Israeli Health Minister: Coronavirus Infection Rate Flattening Out
Israeli Health Minister Yuli Edelstein on Sunday expressed cautious optimism that the coronavirus curve was again flattening, but said that the numbers were still far too high.
During a press conference with Israeli Prime Minister Benjamin Netanyahu, Health Ministry Director-General Hezi Levi and newly appointed Coronavirus Task Force head Roni Gamzu, Edelstein said, “We managed to stop the rise in infections. This is good, but it’s not enough yet. The numbers are still high and worrying, including the number of serious patients.”
As of Monday, there were 334 COVID-19 patients in Israel in serious condition, 100 of whom are on ventilator machines, according to Health Ministry data.
At the press conference, which was held at the Sheba Medical Center in Ramat Gan, Netanyahu said the main focus of the country’s effort to combat the pandemic was “cutting the chain of infection.”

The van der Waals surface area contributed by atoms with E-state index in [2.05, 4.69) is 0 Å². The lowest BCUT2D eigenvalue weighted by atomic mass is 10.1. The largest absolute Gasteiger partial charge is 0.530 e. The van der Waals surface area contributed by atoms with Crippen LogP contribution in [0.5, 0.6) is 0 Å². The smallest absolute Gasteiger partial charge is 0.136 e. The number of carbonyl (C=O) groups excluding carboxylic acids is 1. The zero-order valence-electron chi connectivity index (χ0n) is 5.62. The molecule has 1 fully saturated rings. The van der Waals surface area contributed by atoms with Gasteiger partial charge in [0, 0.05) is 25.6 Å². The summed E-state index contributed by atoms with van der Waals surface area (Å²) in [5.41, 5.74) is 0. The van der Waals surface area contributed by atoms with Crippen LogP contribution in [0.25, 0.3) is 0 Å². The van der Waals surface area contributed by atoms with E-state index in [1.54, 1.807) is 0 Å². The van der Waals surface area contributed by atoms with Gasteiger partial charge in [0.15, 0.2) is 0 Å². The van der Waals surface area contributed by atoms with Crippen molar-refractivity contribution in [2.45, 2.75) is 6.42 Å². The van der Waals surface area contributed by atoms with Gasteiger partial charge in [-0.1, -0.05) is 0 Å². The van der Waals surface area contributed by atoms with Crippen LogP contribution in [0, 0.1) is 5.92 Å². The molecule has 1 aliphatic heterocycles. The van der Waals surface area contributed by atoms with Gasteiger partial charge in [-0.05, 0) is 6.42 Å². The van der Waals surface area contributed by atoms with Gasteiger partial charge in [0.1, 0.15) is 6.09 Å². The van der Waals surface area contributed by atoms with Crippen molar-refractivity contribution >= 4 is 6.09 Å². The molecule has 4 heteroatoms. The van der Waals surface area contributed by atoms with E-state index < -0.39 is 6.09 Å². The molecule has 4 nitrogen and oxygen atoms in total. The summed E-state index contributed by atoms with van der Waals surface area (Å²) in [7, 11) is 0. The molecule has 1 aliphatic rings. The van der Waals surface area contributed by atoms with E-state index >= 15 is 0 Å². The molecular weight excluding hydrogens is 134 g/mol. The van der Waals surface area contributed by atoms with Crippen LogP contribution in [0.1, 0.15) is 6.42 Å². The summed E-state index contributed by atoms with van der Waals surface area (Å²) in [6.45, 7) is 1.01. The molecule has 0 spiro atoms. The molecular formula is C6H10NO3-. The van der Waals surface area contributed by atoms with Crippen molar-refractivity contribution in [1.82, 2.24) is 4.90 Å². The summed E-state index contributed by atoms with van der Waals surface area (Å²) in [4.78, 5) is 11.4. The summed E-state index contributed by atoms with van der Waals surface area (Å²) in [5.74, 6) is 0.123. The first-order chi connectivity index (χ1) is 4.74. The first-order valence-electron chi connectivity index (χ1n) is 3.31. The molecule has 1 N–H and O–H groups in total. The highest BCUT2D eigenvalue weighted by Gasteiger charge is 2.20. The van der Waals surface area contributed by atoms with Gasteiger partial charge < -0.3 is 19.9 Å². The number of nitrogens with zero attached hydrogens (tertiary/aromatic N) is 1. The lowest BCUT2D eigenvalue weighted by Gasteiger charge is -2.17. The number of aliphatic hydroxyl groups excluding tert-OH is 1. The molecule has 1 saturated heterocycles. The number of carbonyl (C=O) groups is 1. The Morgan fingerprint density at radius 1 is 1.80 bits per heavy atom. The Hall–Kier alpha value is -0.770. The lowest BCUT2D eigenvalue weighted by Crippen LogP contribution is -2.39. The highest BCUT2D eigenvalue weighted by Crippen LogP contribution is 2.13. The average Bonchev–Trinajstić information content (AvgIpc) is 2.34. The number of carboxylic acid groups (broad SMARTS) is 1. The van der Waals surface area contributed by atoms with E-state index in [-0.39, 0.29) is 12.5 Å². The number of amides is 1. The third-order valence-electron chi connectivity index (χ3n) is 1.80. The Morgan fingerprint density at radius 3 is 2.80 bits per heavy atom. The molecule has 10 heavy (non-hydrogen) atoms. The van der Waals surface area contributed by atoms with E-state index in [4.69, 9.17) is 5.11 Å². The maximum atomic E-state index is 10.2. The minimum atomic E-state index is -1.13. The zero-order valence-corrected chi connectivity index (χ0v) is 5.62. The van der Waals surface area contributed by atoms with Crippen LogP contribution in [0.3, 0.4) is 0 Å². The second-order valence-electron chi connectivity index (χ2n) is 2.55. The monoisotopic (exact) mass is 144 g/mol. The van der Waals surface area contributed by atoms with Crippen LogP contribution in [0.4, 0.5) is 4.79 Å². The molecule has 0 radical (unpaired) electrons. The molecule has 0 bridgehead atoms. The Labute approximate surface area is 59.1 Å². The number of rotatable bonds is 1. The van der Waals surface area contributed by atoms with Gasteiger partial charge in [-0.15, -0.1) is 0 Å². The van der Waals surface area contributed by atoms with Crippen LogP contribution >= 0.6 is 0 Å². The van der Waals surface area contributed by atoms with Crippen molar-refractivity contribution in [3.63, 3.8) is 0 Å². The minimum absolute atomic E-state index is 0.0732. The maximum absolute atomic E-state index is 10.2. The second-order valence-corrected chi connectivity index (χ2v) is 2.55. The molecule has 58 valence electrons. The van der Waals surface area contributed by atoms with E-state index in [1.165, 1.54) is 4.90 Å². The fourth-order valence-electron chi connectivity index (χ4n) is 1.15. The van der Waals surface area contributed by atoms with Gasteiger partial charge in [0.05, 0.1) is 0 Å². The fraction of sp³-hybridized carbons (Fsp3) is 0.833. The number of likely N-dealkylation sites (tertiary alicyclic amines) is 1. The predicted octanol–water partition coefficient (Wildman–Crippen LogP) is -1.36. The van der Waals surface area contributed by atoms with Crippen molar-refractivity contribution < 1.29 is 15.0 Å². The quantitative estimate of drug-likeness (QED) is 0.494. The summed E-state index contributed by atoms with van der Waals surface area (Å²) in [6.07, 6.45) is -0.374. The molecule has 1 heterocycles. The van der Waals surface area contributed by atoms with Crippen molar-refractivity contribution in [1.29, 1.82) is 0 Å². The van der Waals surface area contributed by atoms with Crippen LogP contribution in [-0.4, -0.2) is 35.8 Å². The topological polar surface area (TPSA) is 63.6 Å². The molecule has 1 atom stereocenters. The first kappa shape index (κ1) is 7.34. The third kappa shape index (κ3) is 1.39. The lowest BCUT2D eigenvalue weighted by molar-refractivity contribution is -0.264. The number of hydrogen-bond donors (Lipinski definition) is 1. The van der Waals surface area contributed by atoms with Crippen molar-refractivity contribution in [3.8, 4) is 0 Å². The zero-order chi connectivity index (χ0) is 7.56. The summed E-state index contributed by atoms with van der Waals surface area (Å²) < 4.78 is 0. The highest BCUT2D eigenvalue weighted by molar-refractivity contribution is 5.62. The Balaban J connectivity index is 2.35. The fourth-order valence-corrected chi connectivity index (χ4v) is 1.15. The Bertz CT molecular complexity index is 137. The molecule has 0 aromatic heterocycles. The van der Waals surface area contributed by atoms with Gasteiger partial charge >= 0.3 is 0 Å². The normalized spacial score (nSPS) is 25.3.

“There is a question of mathematical and statistical models here, I will not get into that at the moment,” said Netanyahu, “however, I think that we are on the right direction here.”
The prime minister stressed that the cooperation of the public was crucial to getting the pandemic under control, and urged people to wear masks and avoid gatherings.
Coronavirus Task Force director Gamzu, however, emphasized that it was still far too early to think about relaxing restrictions.
“I—we—cannot afford to be hasty, reckless,” said Gamzu.”We understand the financial crisis, we very much understand the hardship. We understand that this cannot continue indefinitely. It will be easier for us to relax the restrictions when we start seeing the infection rate dropping.”
Asked about the possibility of a vaccine, Netanyahu said that while there were no guarantees, “the signs at the moment seem encouraging” and Israel was purchasing options for vaccines.
“If there will be vaccines, I want the State of Israel to have access to these vaccines. First of all for the medical teams and populations at risk and afterwards—of course—for the rest of the population,” he said.
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